Dimensions of personality and neuropsychological function in eating disorders, substance use disorders, and addictions

Carolyn M. Pearson, Leila Guller, Gregory T. Smith

Research output: Chapter in Book/Report/Conference proceedingChapterpeer-review


Substance abuse, eating disorders, and other addictive behavior problems tend to be comorbid with personality disorders and with dimensions of personality pathology. Substance abuse and pathological gambling tend to be highly comorbid with antisocial personality disorder, whereas eating disorders are often comorbid with both Cluster B and Cluster C personality disorders. These comorbidities can increase symptom severity and compromise treatment. Negative emotionality, negative urgency, and sensation seeking correlate with most forms of addictive behavior, although anorexia nervosa appears quite different and is associated with lower levels of novelty seeking and high levels of self-directedness and perfectionism. Well-developed neurobiological models of brain system functioning and neurotransmitter plasticity paint a picture of how the initially impulsive engagement in addictive behaviors can become compulsive over time. Behavioral and pharmacological treatment strategies emphasize renewed engagement in nondrug pleasurable activities, and new treatments are being developed that target the specific personality pathology of the patient.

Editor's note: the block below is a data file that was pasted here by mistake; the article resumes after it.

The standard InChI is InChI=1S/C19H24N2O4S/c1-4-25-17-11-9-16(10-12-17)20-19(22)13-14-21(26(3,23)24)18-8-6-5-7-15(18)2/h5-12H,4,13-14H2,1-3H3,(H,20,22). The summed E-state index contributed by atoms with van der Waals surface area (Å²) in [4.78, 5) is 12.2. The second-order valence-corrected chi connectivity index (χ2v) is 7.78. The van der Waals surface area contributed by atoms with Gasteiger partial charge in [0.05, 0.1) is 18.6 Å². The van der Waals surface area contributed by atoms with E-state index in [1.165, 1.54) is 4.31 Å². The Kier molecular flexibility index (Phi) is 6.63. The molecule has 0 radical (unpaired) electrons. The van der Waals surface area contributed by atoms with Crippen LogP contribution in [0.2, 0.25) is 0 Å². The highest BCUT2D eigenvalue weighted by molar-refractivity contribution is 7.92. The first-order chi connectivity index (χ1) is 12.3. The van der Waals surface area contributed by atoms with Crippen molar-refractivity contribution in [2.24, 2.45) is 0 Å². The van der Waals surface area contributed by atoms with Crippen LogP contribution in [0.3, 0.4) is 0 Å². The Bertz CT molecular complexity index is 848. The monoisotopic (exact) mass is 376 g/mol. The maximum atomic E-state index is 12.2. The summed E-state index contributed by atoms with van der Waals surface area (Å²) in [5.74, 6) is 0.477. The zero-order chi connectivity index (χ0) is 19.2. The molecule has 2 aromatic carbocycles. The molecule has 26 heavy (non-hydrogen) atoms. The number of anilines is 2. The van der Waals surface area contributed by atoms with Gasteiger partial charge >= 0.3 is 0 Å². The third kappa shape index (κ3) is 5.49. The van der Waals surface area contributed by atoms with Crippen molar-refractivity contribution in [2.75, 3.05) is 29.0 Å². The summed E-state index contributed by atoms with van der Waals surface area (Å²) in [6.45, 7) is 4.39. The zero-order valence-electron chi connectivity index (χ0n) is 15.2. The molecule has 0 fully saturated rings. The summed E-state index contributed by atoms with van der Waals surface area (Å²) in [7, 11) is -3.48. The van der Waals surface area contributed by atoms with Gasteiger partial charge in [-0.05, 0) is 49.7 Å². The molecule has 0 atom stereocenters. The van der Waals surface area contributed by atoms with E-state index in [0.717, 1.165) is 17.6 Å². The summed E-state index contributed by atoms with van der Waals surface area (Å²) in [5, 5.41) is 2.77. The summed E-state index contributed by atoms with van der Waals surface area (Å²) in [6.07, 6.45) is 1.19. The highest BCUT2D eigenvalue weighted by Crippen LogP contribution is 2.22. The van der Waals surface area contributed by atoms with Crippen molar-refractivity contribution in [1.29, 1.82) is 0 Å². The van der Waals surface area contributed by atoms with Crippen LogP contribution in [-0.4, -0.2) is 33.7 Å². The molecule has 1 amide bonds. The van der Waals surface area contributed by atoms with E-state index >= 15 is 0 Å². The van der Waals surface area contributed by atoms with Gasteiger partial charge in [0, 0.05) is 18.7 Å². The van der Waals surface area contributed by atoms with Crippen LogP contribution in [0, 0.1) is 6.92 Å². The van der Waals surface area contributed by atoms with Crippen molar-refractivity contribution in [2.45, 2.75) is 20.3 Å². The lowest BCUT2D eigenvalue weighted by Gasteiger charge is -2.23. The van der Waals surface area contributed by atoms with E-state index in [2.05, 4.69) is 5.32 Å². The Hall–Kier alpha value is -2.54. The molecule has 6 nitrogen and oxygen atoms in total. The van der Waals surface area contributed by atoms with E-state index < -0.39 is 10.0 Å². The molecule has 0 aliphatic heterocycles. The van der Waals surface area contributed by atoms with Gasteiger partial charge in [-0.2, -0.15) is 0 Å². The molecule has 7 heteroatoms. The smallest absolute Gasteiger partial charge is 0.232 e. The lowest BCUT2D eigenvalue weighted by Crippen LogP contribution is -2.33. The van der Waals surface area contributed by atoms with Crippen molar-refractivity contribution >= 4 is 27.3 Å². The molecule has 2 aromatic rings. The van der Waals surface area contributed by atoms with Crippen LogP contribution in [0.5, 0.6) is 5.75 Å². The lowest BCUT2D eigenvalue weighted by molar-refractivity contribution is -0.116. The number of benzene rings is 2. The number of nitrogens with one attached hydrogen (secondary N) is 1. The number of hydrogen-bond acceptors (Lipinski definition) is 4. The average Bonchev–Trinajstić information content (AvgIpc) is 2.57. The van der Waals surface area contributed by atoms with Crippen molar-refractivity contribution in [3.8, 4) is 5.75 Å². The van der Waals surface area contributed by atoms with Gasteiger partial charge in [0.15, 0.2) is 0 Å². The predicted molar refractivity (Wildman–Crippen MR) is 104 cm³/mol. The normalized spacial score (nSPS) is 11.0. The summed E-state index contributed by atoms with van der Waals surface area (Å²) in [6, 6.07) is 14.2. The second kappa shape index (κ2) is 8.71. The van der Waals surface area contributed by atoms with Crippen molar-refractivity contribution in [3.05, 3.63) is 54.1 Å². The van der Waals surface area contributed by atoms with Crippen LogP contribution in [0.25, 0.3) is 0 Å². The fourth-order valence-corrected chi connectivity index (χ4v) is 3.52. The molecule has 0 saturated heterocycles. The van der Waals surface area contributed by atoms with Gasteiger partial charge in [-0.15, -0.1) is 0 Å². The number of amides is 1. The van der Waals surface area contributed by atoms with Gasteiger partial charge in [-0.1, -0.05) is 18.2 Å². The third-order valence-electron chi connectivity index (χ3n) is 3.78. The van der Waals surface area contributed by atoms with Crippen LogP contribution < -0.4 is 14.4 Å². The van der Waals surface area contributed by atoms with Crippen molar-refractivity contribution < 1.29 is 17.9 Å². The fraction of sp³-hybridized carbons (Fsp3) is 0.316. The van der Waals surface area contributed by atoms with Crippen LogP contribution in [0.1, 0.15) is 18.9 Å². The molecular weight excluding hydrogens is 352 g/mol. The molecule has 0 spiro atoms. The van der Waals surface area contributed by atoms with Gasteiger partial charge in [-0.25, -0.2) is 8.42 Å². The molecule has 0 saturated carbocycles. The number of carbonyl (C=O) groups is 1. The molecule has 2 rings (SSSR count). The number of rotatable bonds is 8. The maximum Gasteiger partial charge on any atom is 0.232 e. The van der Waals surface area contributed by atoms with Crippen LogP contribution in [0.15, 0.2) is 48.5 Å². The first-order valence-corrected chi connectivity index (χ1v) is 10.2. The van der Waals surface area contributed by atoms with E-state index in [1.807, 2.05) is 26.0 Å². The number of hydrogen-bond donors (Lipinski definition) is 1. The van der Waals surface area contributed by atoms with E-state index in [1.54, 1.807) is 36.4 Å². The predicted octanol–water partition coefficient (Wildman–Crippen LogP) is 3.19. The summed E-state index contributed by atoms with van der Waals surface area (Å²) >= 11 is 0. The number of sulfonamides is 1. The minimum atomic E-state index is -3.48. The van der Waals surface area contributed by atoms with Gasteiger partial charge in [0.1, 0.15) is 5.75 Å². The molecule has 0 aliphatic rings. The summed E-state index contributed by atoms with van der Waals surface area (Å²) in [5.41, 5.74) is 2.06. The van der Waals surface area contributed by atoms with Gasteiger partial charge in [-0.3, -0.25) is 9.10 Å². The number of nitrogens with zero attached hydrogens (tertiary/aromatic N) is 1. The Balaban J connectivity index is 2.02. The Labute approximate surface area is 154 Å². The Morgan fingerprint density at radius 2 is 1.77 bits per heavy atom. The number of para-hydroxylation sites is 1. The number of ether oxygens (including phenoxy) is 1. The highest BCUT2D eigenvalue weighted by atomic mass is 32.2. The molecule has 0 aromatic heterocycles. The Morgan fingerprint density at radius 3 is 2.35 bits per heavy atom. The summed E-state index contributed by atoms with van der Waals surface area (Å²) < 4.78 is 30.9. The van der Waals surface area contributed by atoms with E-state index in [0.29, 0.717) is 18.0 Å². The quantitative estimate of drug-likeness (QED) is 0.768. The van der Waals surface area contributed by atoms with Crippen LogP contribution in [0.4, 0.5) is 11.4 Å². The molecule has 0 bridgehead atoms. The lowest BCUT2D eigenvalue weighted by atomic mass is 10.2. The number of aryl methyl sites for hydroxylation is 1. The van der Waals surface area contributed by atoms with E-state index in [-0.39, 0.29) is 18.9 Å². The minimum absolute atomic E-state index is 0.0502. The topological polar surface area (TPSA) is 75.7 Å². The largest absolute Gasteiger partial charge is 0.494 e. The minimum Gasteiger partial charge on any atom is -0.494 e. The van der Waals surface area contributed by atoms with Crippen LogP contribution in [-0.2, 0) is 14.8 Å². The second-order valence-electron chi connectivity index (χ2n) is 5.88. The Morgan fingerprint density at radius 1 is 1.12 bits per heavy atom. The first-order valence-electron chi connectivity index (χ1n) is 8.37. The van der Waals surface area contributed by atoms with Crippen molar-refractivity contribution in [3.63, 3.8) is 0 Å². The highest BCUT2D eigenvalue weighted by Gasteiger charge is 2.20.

Original languageEnglish
Title of host publicationEating Disorders, Addictions and Substance Use Disorders
Subtitle of host publicationResearch, Clinical and Treatment Perspectives
Number of pages20
ISBN (Electronic)9783642453786
StatePublished - Nov 1 2013

Bibliographical note

Publisher Copyright:
© 2014 Springer-Verlag Berlin Heidelberg. All rights reserved.


  • Addiction
  • Anorexia nervosa
  • Bulimia nervosa
  • Eating disorders
  • Pathological gambling
  • Personality
  • Personality disorders
  • Substance use
  • Treatment

ASJC Scopus subject areas

  • Medicine (all)


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